(this transcript has been lightly edited for readability)
If you haven't asked this ‘now’ question, you're probably not breathing or you're seriously comatose. And here's the question, “What in the world is God doing?”
I mean, if you look at this pandemic that we've been through you think, “What in the world is God doing?” If you hear of suffering in people's lives, “What in the world is God doing?” Maybe in your own life, as you face disappointment, you say, “God, where are you? What are you doing? Why is life so hard? Why do so many unexpected things happen? Where are you? What are you doing? Why the trials? Why the hardship? Why the difficulty?”
Well, let me read Peter’s description of ‘now.’
In this you rejoice (those past and future things), though now for a little while, if necessary, you have been grieved by various trials, so that the tested genuineness of your faith–more precious than gold that perishes though it is tested by fire–may be found to result in praise and glory and honor at the revelation of Jesus Christ.”
There are three words that come out of the pen of Peter that ought to alert you to what is going on now. Fasten your seat belts: grief, trial, test. Those are his descriptors of every Christian's life between the ‘already’ and the ‘not yet.’ Three words that you don't want in your life: grief, trial, and test. And by the use of those three words, Peter is intending to change our thinking about ‘now.’ Please hear this. ‘Now’ was not intended to be comfortable; ‘now’ was intended to be transformational.
If God's intention was that ‘now’ would be comfortable, He's a massive failure and you should turn from Him. And His book isn't worth reading! It's not meant to be comfortable; it's meant to be transformational. And he says, “So, God will bring trial into your life to test you.” Now you’ve got to understand what this means. And to help us, Peter uses this very provocative word picture. It's a word picture of metallurgy. When a metallurgist mines a precious metal, he finds it in an ore state. Ore is not very usable or attractive because it has imperfections in it. So, he has to add a catalytic agent and white-hot heat to liquefy that metal, boil out the imperfections, so that metal reaches its highest state of beauty and its highest state of usability.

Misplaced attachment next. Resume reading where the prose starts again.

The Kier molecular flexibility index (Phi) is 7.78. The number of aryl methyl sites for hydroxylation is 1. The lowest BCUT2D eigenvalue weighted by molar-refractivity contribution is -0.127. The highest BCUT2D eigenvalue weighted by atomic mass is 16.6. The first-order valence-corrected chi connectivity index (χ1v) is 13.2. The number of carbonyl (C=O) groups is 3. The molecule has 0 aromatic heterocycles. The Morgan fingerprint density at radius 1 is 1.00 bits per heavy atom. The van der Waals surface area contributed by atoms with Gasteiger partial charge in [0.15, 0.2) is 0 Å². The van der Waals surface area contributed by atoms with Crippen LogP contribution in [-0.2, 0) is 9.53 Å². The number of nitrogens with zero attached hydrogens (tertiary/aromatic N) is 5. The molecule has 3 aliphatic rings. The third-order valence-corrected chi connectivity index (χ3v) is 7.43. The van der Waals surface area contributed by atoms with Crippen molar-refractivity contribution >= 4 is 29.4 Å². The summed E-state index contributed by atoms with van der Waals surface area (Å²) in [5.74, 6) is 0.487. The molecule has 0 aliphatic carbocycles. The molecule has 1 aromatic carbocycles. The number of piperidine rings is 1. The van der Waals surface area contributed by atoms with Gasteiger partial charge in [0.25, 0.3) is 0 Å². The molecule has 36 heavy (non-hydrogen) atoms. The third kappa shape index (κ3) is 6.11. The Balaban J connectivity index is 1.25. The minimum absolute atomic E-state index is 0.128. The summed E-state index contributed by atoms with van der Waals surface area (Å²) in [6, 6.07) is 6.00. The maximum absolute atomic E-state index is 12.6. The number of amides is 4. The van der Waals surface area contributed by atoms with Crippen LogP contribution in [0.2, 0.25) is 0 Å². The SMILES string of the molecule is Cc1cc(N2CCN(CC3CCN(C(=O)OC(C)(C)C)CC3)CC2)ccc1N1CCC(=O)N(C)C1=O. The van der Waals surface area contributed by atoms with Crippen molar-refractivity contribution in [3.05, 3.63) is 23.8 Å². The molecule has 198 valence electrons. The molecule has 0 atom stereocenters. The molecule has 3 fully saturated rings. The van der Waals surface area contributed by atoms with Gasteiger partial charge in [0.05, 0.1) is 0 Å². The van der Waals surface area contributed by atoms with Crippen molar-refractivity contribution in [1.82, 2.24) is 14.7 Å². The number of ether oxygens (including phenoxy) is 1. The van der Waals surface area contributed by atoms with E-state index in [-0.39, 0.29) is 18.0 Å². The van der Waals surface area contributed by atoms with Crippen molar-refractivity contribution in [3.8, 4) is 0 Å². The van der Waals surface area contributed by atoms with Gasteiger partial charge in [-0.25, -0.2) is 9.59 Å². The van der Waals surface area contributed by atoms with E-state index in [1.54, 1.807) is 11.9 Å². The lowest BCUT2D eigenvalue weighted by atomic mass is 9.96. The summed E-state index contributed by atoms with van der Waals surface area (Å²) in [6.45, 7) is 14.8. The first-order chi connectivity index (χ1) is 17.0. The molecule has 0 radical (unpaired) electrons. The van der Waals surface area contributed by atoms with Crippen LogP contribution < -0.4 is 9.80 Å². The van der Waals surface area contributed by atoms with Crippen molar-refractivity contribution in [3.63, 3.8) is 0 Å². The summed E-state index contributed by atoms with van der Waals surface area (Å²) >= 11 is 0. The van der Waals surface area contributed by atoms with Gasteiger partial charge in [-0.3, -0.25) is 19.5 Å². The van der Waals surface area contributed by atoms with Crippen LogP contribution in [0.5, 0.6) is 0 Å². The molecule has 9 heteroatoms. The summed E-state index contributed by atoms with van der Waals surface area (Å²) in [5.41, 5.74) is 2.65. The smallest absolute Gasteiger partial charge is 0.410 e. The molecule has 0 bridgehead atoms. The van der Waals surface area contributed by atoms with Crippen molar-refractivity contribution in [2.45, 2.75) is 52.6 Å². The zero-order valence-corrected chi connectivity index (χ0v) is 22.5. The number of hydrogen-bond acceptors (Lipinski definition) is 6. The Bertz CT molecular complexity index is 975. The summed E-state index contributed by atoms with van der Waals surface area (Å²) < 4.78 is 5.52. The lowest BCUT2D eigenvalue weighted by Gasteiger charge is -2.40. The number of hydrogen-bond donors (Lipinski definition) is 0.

Now, hear what I'm about to say, “When you come to Christ, you are an ‘orific’ Christian. I didn't say horrific, I said, “orific.” You have imperfections in you that rob you of your beauty and rob you of your usefulness. God would not be a faithful Redeemer to leave you in that state. So, God, in His grace, will boil you. He will bring the heat of trial into your life, not because He's punishing you, but because He loves you, and wants you to reach a higher state of beauty and a higher state of usability.
Hear what I'm about to say, “God will take you where you have not intended to go in order to produce in you what you could not achieve on your own.” God will take you where you haven't intended to go in order to produce in you what you could not achieve on your own. Often, when we're wondering where the grace of God is, His grace is most active. But it's not the grace of release; it's not the grace of relief; those are coming. It's the grace of transformation! And transformation is hard!
Yes, you will face trial. Yes, you will face the unexpected. Yes, you will face difficulty because all those things are a workroom for transforming grace. ‘Now’ isn't meant to be comfortable. ‘Now’ was meant to be transformational and that's a good thing because we are not yet all that we could be in Christ!